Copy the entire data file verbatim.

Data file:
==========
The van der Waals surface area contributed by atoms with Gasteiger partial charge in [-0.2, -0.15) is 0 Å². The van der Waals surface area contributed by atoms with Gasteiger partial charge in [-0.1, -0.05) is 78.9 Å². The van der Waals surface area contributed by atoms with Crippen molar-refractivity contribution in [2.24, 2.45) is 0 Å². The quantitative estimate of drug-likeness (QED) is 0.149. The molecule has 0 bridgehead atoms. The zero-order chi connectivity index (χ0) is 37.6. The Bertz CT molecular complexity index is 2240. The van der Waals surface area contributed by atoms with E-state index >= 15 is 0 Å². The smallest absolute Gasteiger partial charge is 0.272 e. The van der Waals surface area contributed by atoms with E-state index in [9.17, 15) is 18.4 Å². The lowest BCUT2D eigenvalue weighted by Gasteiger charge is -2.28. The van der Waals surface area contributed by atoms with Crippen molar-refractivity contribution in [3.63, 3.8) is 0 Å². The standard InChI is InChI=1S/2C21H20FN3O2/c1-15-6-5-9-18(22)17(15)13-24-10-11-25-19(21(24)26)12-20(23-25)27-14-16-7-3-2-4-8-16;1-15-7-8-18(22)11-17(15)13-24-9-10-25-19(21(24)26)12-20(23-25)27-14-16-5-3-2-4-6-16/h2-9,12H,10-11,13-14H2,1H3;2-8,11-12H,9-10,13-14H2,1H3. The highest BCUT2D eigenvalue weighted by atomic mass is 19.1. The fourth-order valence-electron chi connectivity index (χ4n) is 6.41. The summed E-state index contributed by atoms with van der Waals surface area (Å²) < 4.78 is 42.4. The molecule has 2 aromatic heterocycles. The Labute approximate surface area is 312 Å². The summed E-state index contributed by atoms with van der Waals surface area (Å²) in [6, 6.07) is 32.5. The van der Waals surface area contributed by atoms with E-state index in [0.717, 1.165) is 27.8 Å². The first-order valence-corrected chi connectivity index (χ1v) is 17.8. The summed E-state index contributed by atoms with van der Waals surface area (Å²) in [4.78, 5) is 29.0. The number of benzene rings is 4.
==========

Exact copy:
The van der Waals surface area contributed by atoms with Gasteiger partial charge in [-0.2, -0.15) is 0 Å². The van der Waals surface area contributed by atoms with Gasteiger partial charge in [-0.1, -0.05) is 78.9 Å². The van der Waals surface area contributed by atoms with Crippen molar-refractivity contribution in [2.24, 2.45) is 0 Å². The quantitative estimate of drug-likeness (QED) is 0.149. The molecule has 0 bridgehead atoms. The zero-order chi connectivity index (χ0) is 37.6. The Bertz CT molecular complexity index is 2240. The van der Waals surface area contributed by atoms with E-state index >= 15 is 0 Å². The smallest absolute Gasteiger partial charge is 0.272 e. The van der Waals surface area contributed by atoms with E-state index in [9.17, 15) is 18.4 Å². The lowest BCUT2D eigenvalue weighted by Gasteiger charge is -2.28. The van der Waals surface area contributed by atoms with Crippen molar-refractivity contribution in [3.63, 3.8) is 0 Å². The standard InChI is InChI=1S/2C21H20FN3O2/c1-15-6-5-9-18(22)17(15)13-24-10-11-25-19(21(24)26)12-20(23-25)27-14-16-7-3-2-4-8-16;1-15-7-8-18(22)11-17(15)13-24-9-10-25-19(21(24)26)12-20(23-25)27-14-16-5-3-2-4-6-16/h2-9,12H,10-11,13-14H2,1H3;2-8,11-12H,9-10,13-14H2,1H3. The highest BCUT2D eigenvalue weighted by atomic mass is 19.1. The fourth-order valence-electron chi connectivity index (χ4n) is 6.41. The summed E-state index contributed by atoms with van der Waals surface area (Å²) < 4.78 is 42.4. The molecule has 2 aromatic heterocycles. The Labute approximate surface area is 312 Å². The summed E-state index contributed by atoms with van der Waals surface area (Å²) in [6, 6.07) is 32.5. The van der Waals surface area contributed by atoms with E-state index in [0.717, 1.165) is 27.8 Å². The first-order valence-corrected chi connectivity index (χ1v) is 17.8. The summed E-state index contributed by atoms with van der Waals surface area (Å²) in [4.78, 5) is 29.0. The number of benzene rings is 4.